Uomo su una montagna in Marocco

This is what I wrote on my first day in Morocco, on the balcony of a riad in Marrakesh.
“I’m lying here listening to the song of birds, a cock in the distance, the chirping of unknown species. Some feel as though they are right around the corner, others distant, others so close that I ask myself how they manage to hide themselves so well. And I try to pinpoint my thoughts, to think of something precise, but I can’t. Everything goes away before there is even time for it to be fathomed. The mind is in the present, in my here, my now, in what I feel around me and in the magnificent colours before me. Green, ochre, brown, red. And in the blue of the sky, in my skin where I feel the heat of the sun. I missed the sun on my skin so much. The smell of the sun which I had forgotten, as I had forgotten the flavour of the moment. In the distance a man starts to sing a religious litany, unknown to me. I am so used to the association of ideas that it took me a while to realise that this was human song. I perceived it as any noise from any city of my piece of the world, and when I realised that this was not the case, I was surprised and began to follow it.
(and while I was writing all these things I didn’t know it yet but as the days passed that song became familiar to me – and hearing it at certain, precise times was like discovering the cardinal points of my day)
Lying down here on my first day, with the passing of each second I discovered new noises: a slamming door, a cuckoo, a cicada, life which was talking. And the only thing that I can think of is that this is how life should be lived, like a mosaic, a symphony which strikes you first with its design, its melody. And slowly ends up running its fingers along every single dowel, discovering each and every instrument. Life, like in the poetry of Musset. With lightness, which we have long forgotten. Life like a mirror, where for an instant everything stops and everything slides.”
Here is what I wrote as soon as I woke up one morning, in my bed in London, now that I have left.
“The desert left its peace and silence in my heart which cradled my nights and filled it with its colours. Which continue to bring the hot winds to my face, that wind which filled my chest and rendered me light and happy. And the taste of the sun on my skin, the bliss of finally feeling the only valuable thing which truly counts, the moment. The light in the eyes of people of the desert is the same as the one which shines from stars in their skies. My time close to them reminded me that there are so many things we have forgotten. What I observed when close to the people of the desert is that you do not feel thirst if you are not truly thirsty, and that you do not feel hunger unless you are truly hungry. And not to create the future, because most of it comes down to Inshallah – if God wishes.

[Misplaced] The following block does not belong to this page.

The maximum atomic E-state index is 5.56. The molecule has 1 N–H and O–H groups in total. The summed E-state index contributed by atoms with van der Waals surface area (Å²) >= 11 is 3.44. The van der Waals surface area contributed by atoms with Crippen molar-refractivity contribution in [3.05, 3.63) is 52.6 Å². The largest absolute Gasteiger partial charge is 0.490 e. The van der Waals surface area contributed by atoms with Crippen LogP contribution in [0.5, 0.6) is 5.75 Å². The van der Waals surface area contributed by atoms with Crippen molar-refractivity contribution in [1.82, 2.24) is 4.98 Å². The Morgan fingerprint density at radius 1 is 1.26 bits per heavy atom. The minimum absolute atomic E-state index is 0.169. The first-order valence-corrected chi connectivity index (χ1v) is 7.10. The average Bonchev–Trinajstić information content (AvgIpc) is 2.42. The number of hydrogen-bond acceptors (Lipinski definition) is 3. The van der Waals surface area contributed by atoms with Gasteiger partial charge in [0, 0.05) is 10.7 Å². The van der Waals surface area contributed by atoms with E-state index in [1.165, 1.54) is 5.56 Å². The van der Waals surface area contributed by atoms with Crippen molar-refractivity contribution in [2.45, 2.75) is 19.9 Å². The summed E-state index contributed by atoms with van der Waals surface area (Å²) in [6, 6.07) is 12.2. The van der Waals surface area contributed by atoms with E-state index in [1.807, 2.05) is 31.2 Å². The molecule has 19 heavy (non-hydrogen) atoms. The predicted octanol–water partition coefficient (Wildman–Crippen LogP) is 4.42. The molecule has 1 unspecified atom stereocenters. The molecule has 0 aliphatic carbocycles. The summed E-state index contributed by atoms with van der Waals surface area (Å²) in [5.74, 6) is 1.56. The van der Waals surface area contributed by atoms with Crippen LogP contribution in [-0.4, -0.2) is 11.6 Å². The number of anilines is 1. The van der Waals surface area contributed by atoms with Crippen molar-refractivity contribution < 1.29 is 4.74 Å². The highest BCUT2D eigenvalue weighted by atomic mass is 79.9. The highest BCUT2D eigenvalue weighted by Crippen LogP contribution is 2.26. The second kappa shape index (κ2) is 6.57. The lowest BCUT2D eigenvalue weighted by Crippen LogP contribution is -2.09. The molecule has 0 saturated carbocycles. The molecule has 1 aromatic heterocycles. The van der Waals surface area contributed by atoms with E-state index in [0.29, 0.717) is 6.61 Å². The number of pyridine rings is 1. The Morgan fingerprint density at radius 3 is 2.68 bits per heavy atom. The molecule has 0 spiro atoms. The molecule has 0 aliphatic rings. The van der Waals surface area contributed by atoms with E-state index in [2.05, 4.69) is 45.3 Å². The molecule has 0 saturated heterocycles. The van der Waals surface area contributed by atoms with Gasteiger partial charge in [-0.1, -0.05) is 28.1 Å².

We have forgotten our connection with the earth, and in the desert it is so abundant that we do not need roads to know where we are going. Perhaps the purpose of roads should not be to indicate direction, but merely to help us along the way because we have found a beaten path which is easier to walk along. Or perhaps I’m wrong. In any case I’m certain that we have lost contact with the earth, and we are no longer capable of even walking barefoot. And what I have seen is that we lose ourselves in reading, writing, photographing, filming. That we freeze the moment without ever being in it. If only there were a way to do both things at the same time, to immortalise the moment but at the same time experience it to the full, then we’d discover the secret and magic of living. And if I’m ever lucky enough to achieve this, I’d feel serene and blessed.
But above all I have discovered that space and time are weightless; all too often we forget that our soul which inhabits them is also weightless.
Writing these things is like impressing them on my soul, and the mere act of doing so makes me feel good. Like this morning when I woke up still thinking about the desert and I felt good. I smiled. And there’s nothing better than doing that when your eyes open up onto a new day.
Who knows if we truly belong to places, whether we are much like trees, but unlike them we can carry our roots around in our pocket.
What I saw was certainly not the idea I had of the desert before my departure. I always dreamed of seeing the desert when I grew up and all the things I saw there were, in some cases, rather distant from the image which I had constructed of it. But that doesn’t matter in the slightest. What counts is that I didn’t miss anything in the desert, in its everything and its nothingness, I really felt good. What a wonderful piece of my life, what a marvellous journey.”
by Elisa Della Scala (who travelled with us in August 2015)